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Off-beat French Canadian coming of age drama. Zachary Beaulieu (Marc-André Grondin) recounts his life growing up in his eccentric family during the 1960s and 70s, surrounded by the music of Pink Floyd and the Rolling Stones, and the desperate journey he is forced to undergo to find his missing father.
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The story is in essence a monologue as the main character (Marc-Andre Grondin) takes rough his life, from birth to self discovery. Along the way the audience is introduced to a litany of characters, all of whom play an important and integral part in his life. In South Africa we say a person is a person, because of other people, and nothing is truer than in this case. His father is both atypical and likeable in many ways, and has an overwhelming affinity and affection for his sons (of which he has five). He is deeply affected by them all, and in his own way considers them as his personal pride and joy. I believe this is why he cannot come to terms with his one son's homosexuality, and says as much in a revealing conversation with his son Zachary (Grondin). "One cannot abandon the idea of children, it is one of life's most wonderful experiences", he says to his son. "If you insist on pursuing this choice, then I cannot accept that, ever!" Whilst intensely revealing of his inner thinking and desires for his boys, what these words reveal is a manifest ignorance of his son's own turmoil and needs. He says the statement innocently enough, and I am sure he believes he is acting in his son's best interests, and yet the destruction that results is both tragic and perverse. After all this is not his life to live, and how dare he impose his desires, needs and beliefs on others, without even the most casual respect for what life choices they may have ahead.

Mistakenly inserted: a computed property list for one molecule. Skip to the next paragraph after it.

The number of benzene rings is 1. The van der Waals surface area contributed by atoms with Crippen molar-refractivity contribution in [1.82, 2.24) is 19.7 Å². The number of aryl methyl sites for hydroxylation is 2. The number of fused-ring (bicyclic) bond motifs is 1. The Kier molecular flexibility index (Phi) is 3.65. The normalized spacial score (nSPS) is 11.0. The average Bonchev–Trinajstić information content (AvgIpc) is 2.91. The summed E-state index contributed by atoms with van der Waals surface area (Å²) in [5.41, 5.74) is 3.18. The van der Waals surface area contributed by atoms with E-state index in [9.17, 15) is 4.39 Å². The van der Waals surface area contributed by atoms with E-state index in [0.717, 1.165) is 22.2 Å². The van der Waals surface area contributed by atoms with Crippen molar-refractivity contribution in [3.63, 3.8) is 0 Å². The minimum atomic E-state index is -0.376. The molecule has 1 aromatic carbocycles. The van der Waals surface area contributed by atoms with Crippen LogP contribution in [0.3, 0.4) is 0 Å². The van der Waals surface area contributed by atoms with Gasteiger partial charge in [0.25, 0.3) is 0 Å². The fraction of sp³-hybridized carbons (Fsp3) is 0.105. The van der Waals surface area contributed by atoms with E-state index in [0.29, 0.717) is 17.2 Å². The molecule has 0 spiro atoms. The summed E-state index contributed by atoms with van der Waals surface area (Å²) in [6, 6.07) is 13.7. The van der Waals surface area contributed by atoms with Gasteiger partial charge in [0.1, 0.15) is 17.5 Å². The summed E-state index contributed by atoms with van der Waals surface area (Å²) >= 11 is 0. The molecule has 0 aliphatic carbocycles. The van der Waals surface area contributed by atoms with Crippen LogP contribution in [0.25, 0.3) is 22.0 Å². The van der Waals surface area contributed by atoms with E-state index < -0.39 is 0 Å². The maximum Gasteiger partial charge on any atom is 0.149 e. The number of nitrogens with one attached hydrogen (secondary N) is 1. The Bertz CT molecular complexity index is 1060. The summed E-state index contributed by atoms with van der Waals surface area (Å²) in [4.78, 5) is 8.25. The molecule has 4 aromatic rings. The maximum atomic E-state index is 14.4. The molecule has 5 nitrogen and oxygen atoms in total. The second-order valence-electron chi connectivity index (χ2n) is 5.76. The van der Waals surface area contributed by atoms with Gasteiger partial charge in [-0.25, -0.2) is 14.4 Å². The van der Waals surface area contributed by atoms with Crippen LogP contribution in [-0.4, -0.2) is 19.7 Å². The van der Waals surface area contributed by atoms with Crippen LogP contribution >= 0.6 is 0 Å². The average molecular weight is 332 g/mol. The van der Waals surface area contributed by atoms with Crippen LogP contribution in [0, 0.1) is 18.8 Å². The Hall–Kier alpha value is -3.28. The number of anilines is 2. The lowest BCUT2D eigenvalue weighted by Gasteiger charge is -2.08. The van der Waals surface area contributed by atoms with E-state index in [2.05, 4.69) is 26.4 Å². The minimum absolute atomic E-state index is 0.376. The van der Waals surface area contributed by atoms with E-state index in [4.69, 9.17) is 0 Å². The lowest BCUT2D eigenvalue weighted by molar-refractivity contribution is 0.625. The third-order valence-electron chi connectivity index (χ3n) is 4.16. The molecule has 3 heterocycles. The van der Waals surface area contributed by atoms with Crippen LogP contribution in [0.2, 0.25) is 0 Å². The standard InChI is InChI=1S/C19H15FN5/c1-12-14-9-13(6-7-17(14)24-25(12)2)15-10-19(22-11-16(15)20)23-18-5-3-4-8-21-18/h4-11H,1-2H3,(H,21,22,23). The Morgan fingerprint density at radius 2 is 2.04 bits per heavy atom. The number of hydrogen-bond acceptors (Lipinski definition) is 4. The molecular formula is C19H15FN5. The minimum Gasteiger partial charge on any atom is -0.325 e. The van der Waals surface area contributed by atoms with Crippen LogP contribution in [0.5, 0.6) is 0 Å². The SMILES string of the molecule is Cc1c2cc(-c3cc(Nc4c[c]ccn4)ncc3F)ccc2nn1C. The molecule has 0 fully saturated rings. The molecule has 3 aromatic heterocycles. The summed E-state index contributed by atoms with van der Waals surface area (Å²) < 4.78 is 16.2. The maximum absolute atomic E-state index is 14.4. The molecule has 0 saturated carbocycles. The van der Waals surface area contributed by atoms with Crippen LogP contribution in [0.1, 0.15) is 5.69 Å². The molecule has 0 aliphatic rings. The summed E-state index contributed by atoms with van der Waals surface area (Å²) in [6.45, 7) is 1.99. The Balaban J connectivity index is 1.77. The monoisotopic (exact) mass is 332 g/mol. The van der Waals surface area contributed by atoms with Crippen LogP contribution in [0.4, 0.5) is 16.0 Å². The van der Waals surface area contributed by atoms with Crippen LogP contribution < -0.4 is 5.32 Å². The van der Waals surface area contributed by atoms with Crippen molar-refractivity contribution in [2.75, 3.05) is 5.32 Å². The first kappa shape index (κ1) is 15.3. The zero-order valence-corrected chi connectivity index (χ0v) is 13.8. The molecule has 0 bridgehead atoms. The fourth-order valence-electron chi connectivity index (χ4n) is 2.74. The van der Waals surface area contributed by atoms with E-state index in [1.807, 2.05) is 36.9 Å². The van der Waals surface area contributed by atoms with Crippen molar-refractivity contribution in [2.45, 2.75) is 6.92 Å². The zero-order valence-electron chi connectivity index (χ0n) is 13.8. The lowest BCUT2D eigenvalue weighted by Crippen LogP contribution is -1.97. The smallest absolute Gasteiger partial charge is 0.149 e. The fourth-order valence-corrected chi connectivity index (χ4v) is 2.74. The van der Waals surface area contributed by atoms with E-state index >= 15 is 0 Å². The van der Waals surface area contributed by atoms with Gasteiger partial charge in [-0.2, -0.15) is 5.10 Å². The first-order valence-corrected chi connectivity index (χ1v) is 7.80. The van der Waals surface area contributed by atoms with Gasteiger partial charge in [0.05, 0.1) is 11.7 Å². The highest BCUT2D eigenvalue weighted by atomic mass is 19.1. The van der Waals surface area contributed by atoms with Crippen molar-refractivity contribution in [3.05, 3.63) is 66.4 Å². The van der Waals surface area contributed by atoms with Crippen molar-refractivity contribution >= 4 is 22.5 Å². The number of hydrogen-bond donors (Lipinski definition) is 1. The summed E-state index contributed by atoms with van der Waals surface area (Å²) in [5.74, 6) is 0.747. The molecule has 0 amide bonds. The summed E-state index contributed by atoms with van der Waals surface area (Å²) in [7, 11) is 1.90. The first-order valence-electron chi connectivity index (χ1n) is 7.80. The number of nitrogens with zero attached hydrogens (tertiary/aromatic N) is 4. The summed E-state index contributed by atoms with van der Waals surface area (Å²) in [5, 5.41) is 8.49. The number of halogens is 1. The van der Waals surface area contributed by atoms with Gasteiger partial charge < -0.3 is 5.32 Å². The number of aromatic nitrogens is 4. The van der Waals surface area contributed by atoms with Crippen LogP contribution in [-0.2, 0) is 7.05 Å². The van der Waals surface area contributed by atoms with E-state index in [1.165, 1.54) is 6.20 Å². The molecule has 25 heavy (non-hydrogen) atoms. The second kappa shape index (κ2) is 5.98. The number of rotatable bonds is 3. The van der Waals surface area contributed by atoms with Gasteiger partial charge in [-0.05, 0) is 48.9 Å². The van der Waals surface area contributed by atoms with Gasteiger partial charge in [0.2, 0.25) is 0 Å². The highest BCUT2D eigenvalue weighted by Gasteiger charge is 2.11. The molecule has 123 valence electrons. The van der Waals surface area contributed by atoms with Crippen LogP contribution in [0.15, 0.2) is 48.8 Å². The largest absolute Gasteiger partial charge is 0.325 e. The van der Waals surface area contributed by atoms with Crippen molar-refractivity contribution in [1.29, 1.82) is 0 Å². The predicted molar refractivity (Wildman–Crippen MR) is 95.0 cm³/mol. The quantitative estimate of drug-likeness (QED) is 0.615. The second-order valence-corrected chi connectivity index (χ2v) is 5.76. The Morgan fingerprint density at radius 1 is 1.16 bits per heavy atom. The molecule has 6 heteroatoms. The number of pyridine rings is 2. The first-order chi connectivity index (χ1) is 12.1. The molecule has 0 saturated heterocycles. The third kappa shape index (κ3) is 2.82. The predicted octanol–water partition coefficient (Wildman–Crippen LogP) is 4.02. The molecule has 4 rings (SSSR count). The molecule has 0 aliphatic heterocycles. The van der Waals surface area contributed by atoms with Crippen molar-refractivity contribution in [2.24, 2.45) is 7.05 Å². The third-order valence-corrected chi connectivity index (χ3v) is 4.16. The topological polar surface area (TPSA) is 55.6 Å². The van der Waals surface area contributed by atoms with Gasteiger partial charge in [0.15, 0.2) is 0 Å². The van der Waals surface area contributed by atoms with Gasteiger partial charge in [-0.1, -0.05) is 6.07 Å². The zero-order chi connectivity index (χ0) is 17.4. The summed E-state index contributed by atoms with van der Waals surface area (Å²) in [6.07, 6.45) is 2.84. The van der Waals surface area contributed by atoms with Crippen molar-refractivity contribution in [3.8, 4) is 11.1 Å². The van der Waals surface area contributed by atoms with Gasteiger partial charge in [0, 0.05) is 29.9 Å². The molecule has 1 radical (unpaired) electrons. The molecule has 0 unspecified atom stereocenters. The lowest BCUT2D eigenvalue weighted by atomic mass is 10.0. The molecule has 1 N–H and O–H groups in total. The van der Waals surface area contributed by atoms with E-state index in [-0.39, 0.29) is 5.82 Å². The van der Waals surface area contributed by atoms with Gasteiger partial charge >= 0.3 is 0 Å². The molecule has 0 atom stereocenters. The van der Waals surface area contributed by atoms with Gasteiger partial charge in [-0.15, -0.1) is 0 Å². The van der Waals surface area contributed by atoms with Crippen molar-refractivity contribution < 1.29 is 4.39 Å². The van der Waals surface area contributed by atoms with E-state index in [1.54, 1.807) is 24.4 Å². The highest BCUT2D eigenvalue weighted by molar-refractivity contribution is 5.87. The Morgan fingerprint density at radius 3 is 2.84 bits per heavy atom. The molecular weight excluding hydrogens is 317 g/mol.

His mother (Danielle Proulx) is perhaps one of the most interesting characters within the film, and her quiet presence is the undercurrent upon which the entire story depends. She is the family's strength, and whilst she exists in the background, she is by no means insignificant. She is in fact the most inspiring of them all, and her inner strength is the very essence of all that is noble in women. She has a particular affinity with (), and her empathy for him is almost prophetic. She knows he faces one of life's greatest challenges, and she prepares him in the best way she knows how. At times her desperation is almost palpable, and if she could change places and bare her son's burden she would. Not that she loves him any more than she does her other sons, but it's almost as if he is her closest affinity and is most like her. My own grandmother explained this to me once, when she said a mother loves all her children, but often there is one child who echoes her own soul, and provides her the peace she finds in best in herself. It is that child that she is closest to. She will not only feel their pain, she will experience it as if it was her own.
The actors are sublime, as is the soundtrack which traverses Patsy Cline and David Bowie. In fact there is little more I can say about this film, without giving too much away. It's an excellent production, well worth your time and emotional experience.